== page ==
Alumni love stories

Bath grads share their experiences of falling for more than just the city.

View across the river towards Grand Parade

With its winding streets, classic Georgian architecture and literary connections, Bath has a reputation as one of the UK’s most romantic cities. So it’s no surprise that it features as a central character in so many of your romances – from the first couple to marry on campus through to the salsa partners who found love on the dance floor. 

Read on to hear from four alumni couples... 

View over Parade Gradens

The first campus wedding 

Don (BSc Economics & Administration 1973) and Kris Cole (BSc Sociology 1974) were married at the newly opened Chaplaincy on 3 March 1973 – the first couple to do so. Kris is a leading business author in Australia, and Don spent his career in business across the globe. They now live on 28 acres in the Adelaide Hills near the top of Mt Lofty, and recently celebrated their golden wedding anniversary.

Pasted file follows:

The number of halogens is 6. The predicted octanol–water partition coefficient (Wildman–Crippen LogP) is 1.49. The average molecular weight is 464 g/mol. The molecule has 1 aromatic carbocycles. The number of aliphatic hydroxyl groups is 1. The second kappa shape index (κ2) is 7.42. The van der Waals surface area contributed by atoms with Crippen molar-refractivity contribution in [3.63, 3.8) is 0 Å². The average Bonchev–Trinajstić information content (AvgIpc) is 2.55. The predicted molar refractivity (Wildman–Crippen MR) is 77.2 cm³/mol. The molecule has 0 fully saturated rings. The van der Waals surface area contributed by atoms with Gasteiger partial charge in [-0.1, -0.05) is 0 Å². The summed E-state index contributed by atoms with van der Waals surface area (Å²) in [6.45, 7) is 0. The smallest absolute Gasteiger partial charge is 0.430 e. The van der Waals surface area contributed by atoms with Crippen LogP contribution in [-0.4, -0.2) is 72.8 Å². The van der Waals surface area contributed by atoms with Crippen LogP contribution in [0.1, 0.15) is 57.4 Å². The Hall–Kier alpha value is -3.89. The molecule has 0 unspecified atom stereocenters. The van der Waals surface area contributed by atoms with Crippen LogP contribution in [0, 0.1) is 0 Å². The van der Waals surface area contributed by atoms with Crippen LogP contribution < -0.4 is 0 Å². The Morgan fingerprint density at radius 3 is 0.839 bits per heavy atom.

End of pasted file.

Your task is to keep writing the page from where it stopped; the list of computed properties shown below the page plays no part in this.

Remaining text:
Kris: “Don’s two flatmates were dating my two flatmates and they said, ‘Well, we should make it three and three’! I think our first date was the pyjama ball in RAG Week. Not terribly romantic, but it went from there. Don was in his second year and I was in my first.”  

Don: “And then we married in my final year, 1973. Kris had another year to go because she was a year behind, as it were.” 

Kris: “We decided to get married on campus because it was just handy, I suppose. It seemed like a good idea at the time!" 

Don: “The Chaplaincy had recently opened, and we weren't big churchgoers so we had no particular church in mind. We spoke to Hugh Fairlie, the University Chaplain at the time, and he was very happy for us to get married there.”